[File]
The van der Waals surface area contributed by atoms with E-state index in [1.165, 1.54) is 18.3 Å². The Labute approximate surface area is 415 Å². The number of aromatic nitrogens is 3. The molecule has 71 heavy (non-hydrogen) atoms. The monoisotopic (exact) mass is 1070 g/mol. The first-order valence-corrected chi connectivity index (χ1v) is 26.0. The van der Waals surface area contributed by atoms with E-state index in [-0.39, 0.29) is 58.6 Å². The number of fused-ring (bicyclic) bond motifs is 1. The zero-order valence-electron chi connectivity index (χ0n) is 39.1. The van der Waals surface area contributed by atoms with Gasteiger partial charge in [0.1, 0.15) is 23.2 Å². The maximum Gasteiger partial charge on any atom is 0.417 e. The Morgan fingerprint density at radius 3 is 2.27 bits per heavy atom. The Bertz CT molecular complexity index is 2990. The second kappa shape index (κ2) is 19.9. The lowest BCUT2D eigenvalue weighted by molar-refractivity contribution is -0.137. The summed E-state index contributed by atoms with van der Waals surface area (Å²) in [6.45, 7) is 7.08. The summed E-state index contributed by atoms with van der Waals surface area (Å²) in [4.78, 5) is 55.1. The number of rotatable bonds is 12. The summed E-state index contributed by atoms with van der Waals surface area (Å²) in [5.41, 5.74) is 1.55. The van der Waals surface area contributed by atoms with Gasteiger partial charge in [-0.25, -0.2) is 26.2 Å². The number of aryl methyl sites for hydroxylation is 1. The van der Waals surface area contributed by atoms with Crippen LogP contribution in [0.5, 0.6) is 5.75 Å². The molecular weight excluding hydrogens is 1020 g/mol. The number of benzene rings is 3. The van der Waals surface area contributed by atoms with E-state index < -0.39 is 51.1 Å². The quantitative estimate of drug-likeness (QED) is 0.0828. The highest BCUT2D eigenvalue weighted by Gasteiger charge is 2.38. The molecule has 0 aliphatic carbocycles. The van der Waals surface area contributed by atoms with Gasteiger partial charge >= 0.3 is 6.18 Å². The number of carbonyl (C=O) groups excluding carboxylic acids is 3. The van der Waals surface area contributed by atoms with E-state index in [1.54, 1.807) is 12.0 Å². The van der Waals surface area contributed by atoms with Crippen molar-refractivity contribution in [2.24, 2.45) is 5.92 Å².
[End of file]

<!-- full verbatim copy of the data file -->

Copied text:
The van der Waals surface area contributed by atoms with E-state index in [1.165, 1.54) is 18.3 Å². The Labute approximate surface area is 415 Å². The number of aromatic nitrogens is 3. The molecule has 71 heavy (non-hydrogen) atoms. The monoisotopic (exact) mass is 1070 g/mol. The first-order valence-corrected chi connectivity index (χ1v) is 26.0. The van der Waals surface area contributed by atoms with E-state index in [-0.39, 0.29) is 58.6 Å². The number of fused-ring (bicyclic) bond motifs is 1. The zero-order valence-electron chi connectivity index (χ0n) is 39.1. The van der Waals surface area contributed by atoms with Gasteiger partial charge in [0.1, 0.15) is 23.2 Å². The maximum Gasteiger partial charge on any atom is 0.417 e. The Morgan fingerprint density at radius 3 is 2.27 bits per heavy atom. The Bertz CT molecular complexity index is 2990. The second kappa shape index (κ2) is 19.9. The lowest BCUT2D eigenvalue weighted by molar-refractivity contribution is -0.137. The summed E-state index contributed by atoms with van der Waals surface area (Å²) in [6.45, 7) is 7.08. The summed E-state index contributed by atoms with van der Waals surface area (Å²) in [4.78, 5) is 55.1. The number of rotatable bonds is 12. The summed E-state index contributed by atoms with van der Waals surface area (Å²) in [5.41, 5.74) is 1.55. The van der Waals surface area contributed by atoms with Gasteiger partial charge in [-0.25, -0.2) is 26.2 Å². The number of aryl methyl sites for hydroxylation is 1. The van der Waals surface area contributed by atoms with Crippen LogP contribution in [0.5, 0.6) is 5.75 Å². The molecular weight excluding hydrogens is 1020 g/mol. The number of benzene rings is 3. The van der Waals surface area contributed by atoms with E-state index < -0.39 is 51.1 Å². The quantitative estimate of drug-likeness (QED) is 0.0828. The highest BCUT2D eigenvalue weighted by Gasteiger charge is 2.38. The molecule has 0 aliphatic carbocycles. The van der Waals surface area contributed by atoms with Gasteiger partial charge >= 0.3 is 6.18 Å². The number of carbonyl (C=O) groups excluding carboxylic acids is 3. The van der Waals surface area contributed by atoms with E-state index in [1.54, 1.807) is 12.0 Å². The van der Waals surface area contributed by atoms with Crippen molar-refractivity contribution in [2.24, 2.45) is 5.92 Å².